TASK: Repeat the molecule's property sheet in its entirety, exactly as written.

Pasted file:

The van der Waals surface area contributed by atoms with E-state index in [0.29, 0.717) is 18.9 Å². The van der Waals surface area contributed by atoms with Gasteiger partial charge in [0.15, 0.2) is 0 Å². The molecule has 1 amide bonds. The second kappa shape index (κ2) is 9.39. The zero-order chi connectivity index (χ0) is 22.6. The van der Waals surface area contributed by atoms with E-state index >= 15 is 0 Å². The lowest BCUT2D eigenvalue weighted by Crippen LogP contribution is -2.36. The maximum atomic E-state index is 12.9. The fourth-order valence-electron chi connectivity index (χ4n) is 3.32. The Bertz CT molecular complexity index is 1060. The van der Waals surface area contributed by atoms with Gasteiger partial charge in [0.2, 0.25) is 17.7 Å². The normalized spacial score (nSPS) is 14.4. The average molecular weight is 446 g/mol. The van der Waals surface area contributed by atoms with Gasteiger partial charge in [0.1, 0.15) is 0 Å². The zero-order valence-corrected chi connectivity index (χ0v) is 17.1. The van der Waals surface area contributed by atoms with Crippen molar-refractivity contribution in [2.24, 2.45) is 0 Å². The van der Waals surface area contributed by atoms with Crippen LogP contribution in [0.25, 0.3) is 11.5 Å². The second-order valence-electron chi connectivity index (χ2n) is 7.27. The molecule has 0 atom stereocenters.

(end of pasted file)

The van der Waals surface area contributed by atoms with E-state index in [0.29, 0.717) is 18.9 Å². The van der Waals surface area contributed by atoms with Gasteiger partial charge in [0.15, 0.2) is 0 Å². The molecule has 1 amide bonds. The second kappa shape index (κ2) is 9.39. The zero-order chi connectivity index (χ0) is 22.6. The van der Waals surface area contributed by atoms with E-state index >= 15 is 0 Å². The lowest BCUT2D eigenvalue weighted by Crippen LogP contribution is -2.36. The maximum atomic E-state index is 12.9. The fourth-order valence-electron chi connectivity index (χ4n) is 3.32. The Bertz CT molecular complexity index is 1060. The van der Waals surface area contributed by atoms with Gasteiger partial charge in [0.2, 0.25) is 17.7 Å². The normalized spacial score (nSPS) is 14.4. The average molecular weight is 446 g/mol. The van der Waals surface area contributed by atoms with Gasteiger partial charge in [0.1, 0.15) is 0 Å². The zero-order valence-corrected chi connectivity index (χ0v) is 17.1. The van der Waals surface area contributed by atoms with Crippen molar-refractivity contribution in [2.24, 2.45) is 0 Å². The van der Waals surface area contributed by atoms with Crippen LogP contribution in [0.25, 0.3) is 11.5 Å². The second-order valence-electron chi connectivity index (χ2n) is 7.27. The molecule has 0 atom stereocenters.